An out of this world social media spat has broken out between the head of Russia's space agency and a former NASA astronaut amid threats over the future of the International Space Station (ISS), a US-Russian venture, after Russia's invasion of Ukraine.
Scott Kelly, who spent a year in space aboard the station, tweeted a screengrab of a deleted tweet by Russian space boss Dmitry Rogozin that called Mr Kelly a "moron" and threatened to pull out of the ISS.
Mr Rogozin's bombastic response came after Mr Kelly criticised Russia's invasion of Ukraine and mocked Russia's increasingly isolated position.
In response, Mr Kelly called Mr Rogozin a "child".
"Get off, you moron!" Mr Rogozin said in the since deleted Tweet. "Otherwise, the death of the International Space Station will be on your conscience."
Mr Kelly wrote in a tweet accompanied by a screengrab of the Russian's tweet: "Dimon, why did you delete this tweet? Don't want everyone to see what kind of child you are?" He was then blocked by Mr Rogozin.
Despite the Ukraine invasion, NASA is continuing its space station partnership with Russia.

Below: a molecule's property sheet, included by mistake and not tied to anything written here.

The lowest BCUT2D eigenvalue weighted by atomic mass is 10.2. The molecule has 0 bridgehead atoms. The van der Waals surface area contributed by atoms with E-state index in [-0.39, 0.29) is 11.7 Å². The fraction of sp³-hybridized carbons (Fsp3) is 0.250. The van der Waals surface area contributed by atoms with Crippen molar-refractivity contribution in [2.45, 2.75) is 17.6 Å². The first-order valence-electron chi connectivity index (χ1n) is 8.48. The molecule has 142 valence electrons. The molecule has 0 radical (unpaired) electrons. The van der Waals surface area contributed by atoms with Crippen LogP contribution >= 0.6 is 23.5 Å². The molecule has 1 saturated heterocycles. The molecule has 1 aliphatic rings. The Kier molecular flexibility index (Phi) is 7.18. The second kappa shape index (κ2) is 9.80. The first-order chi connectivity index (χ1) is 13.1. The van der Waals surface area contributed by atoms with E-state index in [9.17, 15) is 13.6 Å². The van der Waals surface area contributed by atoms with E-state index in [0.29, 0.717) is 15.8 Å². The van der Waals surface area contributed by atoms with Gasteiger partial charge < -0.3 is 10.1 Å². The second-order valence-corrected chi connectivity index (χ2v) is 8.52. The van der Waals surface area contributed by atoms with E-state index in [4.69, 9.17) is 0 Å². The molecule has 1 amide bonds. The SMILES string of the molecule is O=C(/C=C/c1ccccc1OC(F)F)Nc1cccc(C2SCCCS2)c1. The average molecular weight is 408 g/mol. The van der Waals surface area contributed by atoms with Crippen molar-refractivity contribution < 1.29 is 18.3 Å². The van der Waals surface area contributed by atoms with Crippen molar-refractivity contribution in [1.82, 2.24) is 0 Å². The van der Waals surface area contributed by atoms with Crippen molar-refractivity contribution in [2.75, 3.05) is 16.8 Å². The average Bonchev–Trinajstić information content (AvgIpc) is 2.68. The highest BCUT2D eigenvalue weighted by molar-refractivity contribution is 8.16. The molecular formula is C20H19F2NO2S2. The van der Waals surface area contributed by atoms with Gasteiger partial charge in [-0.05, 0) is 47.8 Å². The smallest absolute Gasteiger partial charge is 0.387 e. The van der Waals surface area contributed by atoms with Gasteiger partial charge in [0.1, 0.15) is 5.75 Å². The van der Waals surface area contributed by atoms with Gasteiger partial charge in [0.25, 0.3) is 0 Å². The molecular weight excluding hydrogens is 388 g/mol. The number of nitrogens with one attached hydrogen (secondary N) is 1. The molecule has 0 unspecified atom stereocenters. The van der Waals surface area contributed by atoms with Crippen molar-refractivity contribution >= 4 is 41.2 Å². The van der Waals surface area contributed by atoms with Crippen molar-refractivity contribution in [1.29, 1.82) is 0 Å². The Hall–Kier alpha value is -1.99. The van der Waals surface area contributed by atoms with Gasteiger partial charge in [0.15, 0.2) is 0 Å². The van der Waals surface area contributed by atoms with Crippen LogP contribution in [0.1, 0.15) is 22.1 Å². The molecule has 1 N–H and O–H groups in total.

The spat had been rumbling for several days with Mr Rogozin increasingly rattled by Mr Kelly's tweets criticising the war.
Replying to a video post by Mr Rogozin of flags of partner nations being removed from Russian rockets, Mr Kelly wrote: "Dimon, without those flags and the foreign exchange they bring in, your space program won't be worth a damn. Maybe you can find a job at McDonald's if McDonald's still exists in Russia."
There are currently four NASA astronauts, two Russian cosmonauts, and one European Space Agency astronaut aboard the ISS.
Officials say they are monitoring the situation with Ukraine ahead of the return of astronaut Mark Vande Hei on a Russian spacecraft.
Last week, a video showing Russian cosmonauts floating inside the space station waving goodbye to NASA astronaut Vande Hei, who is supposed to be returning to Earth with them on a Russian Soyuz spacecraft on March 30 after spending a record-breaking 355 consecutive days on the space station.
The American is supposed to be with them on a Russian Soyuz spacecraft later this month.
Russia has stopped supplying rocket engines to the US in retaliation for the sanctions imposed on Moscow by the West last month, with Mr Rogozin suggesting the sanctions could "destroy" US-Russian teamwork on the ISS and claiming it could lead to the space station crashing into earth.
"If you block cooperation with us, then who is going to save the ISS from an uncontrolled descent from orbit and then falling onto the territory of the United States or Europe?
"There is also a scenario where the 500-ton structure falls on India or China. Do you want to threaten them with this prospect? The ISS doesn't fly over Russia, so all the risks are yours."